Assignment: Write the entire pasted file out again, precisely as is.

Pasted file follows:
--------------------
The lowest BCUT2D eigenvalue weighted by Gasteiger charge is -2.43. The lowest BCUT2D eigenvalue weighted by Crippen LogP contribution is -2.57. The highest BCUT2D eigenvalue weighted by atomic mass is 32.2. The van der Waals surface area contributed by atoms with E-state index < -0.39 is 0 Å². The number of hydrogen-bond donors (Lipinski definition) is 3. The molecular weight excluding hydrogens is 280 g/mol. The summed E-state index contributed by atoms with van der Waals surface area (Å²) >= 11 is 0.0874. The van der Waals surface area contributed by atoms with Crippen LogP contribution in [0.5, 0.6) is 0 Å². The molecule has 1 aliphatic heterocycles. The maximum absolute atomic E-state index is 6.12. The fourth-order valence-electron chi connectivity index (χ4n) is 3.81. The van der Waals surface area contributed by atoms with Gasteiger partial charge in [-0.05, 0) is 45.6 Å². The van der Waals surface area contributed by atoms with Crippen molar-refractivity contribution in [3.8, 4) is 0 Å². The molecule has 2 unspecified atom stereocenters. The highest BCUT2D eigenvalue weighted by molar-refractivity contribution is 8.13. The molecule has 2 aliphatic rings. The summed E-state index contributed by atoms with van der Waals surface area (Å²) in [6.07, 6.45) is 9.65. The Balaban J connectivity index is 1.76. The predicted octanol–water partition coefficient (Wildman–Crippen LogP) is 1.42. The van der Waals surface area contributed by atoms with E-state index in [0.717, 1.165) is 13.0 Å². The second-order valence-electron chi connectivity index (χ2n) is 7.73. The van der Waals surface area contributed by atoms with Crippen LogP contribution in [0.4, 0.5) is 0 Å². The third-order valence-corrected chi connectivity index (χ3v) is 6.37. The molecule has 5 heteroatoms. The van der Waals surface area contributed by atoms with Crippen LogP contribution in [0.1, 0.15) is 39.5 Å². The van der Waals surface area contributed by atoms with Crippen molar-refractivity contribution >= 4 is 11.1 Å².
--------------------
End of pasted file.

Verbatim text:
The lowest BCUT2D eigenvalue weighted by Gasteiger charge is -2.43. The lowest BCUT2D eigenvalue weighted by Crippen LogP contribution is -2.57. The highest BCUT2D eigenvalue weighted by atomic mass is 32.2. The van der Waals surface area contributed by atoms with E-state index < -0.39 is 0 Å². The number of hydrogen-bond donors (Lipinski definition) is 3. The molecular weight excluding hydrogens is 280 g/mol. The summed E-state index contributed by atoms with van der Waals surface area (Å²) >= 11 is 0.0874. The van der Waals surface area contributed by atoms with Crippen LogP contribution in [0.5, 0.6) is 0 Å². The molecule has 1 aliphatic heterocycles. The maximum absolute atomic E-state index is 6.12. The fourth-order valence-electron chi connectivity index (χ4n) is 3.81. The van der Waals surface area contributed by atoms with Gasteiger partial charge in [-0.05, 0) is 45.6 Å². The van der Waals surface area contributed by atoms with Crippen molar-refractivity contribution in [3.8, 4) is 0 Å². The molecule has 2 unspecified atom stereocenters. The highest BCUT2D eigenvalue weighted by molar-refractivity contribution is 8.13. The molecule has 2 aliphatic rings. The summed E-state index contributed by atoms with van der Waals surface area (Å²) in [6.07, 6.45) is 9.65. The Balaban J connectivity index is 1.76. The predicted octanol–water partition coefficient (Wildman–Crippen LogP) is 1.42. The van der Waals surface area contributed by atoms with E-state index in [0.717, 1.165) is 13.0 Å². The second-order valence-electron chi connectivity index (χ2n) is 7.73. The van der Waals surface area contributed by atoms with Crippen LogP contribution in [0.4, 0.5) is 0 Å². The third-order valence-corrected chi connectivity index (χ3v) is 6.37. The molecule has 5 heteroatoms. The van der Waals surface area contributed by atoms with Crippen LogP contribution in [0.1, 0.15) is 39.5 Å². The van der Waals surface area contributed by atoms with Crippen molar-refractivity contribution >= 4 is 11.1 Å².